COVID-19 and the Liver: A 2021 Update

Catherine W. Spearman; Alessio Aghemo; Luca Valenti; Mark W. Sonderup


Liver International. 2021;41(9):1988-1998. 

In This Article

COVID-19 and Liver Transplantation

It is not clear whether liver transplant recipients are at increased risk of SARS-CoV-2 infection. Data from United Kingdom and Spain suggest that SARS-CoV-2 infections are more frequently diagnosed in liver transplant recipients than in the general population, but this might reflect regular monitoring and a lower threshold for testing in these patients.[87,88]

The combined SECURE-Cirrhosis and COVID-Hep registries, ELITA/ELTR Multi-centre European Study and the US multicentre COLD consortium have all reported similar outcomes for liver transplantation and COVID-19.[89–91] The overall mortality is around 20%-25%, and outcomes are determined by age and co-morbid conditions such as type 2 diabetes mellitus, obesity, renal impairment and extrahepatic malignancies.[88,90,92] COVID-19 lung disease is the main cause of death. Of interest, liver transplant recipients with COVID-19 appear to have a high frequency of gastrointestinal symptoms, particularly diarrhoea.[92]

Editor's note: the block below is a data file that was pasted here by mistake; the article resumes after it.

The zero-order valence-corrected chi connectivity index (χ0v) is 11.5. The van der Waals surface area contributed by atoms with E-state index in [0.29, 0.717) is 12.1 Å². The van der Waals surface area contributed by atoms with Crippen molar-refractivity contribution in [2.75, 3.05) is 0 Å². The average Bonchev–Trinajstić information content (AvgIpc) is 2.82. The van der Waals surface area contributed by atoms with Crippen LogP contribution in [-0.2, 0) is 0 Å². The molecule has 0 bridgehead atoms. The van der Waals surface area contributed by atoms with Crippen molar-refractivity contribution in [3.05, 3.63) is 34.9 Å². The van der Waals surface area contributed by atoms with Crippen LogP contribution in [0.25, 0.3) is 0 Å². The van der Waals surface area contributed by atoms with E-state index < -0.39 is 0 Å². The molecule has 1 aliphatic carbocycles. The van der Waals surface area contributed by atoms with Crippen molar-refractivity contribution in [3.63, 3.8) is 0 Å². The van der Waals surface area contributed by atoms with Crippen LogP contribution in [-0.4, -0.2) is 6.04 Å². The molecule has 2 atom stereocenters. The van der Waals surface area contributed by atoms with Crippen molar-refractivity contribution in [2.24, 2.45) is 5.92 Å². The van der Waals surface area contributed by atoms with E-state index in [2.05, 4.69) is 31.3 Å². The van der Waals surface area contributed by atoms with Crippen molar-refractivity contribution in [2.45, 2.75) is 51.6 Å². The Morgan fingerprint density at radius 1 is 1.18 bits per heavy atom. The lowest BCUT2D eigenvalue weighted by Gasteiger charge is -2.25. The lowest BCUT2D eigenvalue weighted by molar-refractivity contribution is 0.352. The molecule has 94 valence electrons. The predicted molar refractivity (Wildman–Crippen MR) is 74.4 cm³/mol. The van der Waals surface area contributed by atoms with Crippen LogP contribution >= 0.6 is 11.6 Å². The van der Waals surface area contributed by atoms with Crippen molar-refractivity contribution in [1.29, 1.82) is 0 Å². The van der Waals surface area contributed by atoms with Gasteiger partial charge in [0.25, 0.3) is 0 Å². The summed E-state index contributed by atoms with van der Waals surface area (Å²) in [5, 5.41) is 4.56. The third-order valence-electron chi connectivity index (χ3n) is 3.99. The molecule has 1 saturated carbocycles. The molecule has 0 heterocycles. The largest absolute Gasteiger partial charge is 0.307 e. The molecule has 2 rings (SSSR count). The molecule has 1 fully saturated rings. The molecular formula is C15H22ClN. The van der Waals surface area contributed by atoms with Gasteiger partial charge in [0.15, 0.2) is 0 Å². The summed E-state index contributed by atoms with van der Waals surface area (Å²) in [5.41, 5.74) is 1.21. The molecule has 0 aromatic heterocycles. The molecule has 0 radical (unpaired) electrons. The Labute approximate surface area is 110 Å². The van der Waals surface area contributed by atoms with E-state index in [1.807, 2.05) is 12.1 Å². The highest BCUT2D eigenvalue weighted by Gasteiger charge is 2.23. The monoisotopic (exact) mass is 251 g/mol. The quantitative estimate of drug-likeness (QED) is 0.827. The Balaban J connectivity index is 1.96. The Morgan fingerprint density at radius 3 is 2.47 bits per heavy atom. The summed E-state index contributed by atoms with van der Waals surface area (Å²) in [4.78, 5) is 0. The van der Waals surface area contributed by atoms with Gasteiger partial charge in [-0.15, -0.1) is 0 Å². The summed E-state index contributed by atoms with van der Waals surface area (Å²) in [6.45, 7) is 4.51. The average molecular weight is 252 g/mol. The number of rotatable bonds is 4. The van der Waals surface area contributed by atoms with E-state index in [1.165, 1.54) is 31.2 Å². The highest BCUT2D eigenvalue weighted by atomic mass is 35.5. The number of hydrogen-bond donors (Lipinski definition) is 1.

The immune response is an important driver for pulmonary injury attributable to COVID-19, and immunosuppression may thus be protective. Corticosteroids improve survival in critically ill patients with COVID-19 requiring oxygen support. Tacrolimus has been associated with better survival in liver transplant recipients with COVID-19 [HR, 0.55; 95% CI, 0.31–0.99],[90] whereas mycophenolate mofetil (MMF) was an independent predictor of severe COVID-19 [RR = 3.94; 95% CI 1.59–9.74; P = .003], especially doses higher >1 g/day (P = .003).[88]

COVID-19 in liver transplant recipients has similar mortality rates compared to the general population in contrast to the increased mortality in cirrhotics suggesting that CAID is more immunosuppressive than pharmaceutical immunosuppressive agents.[23]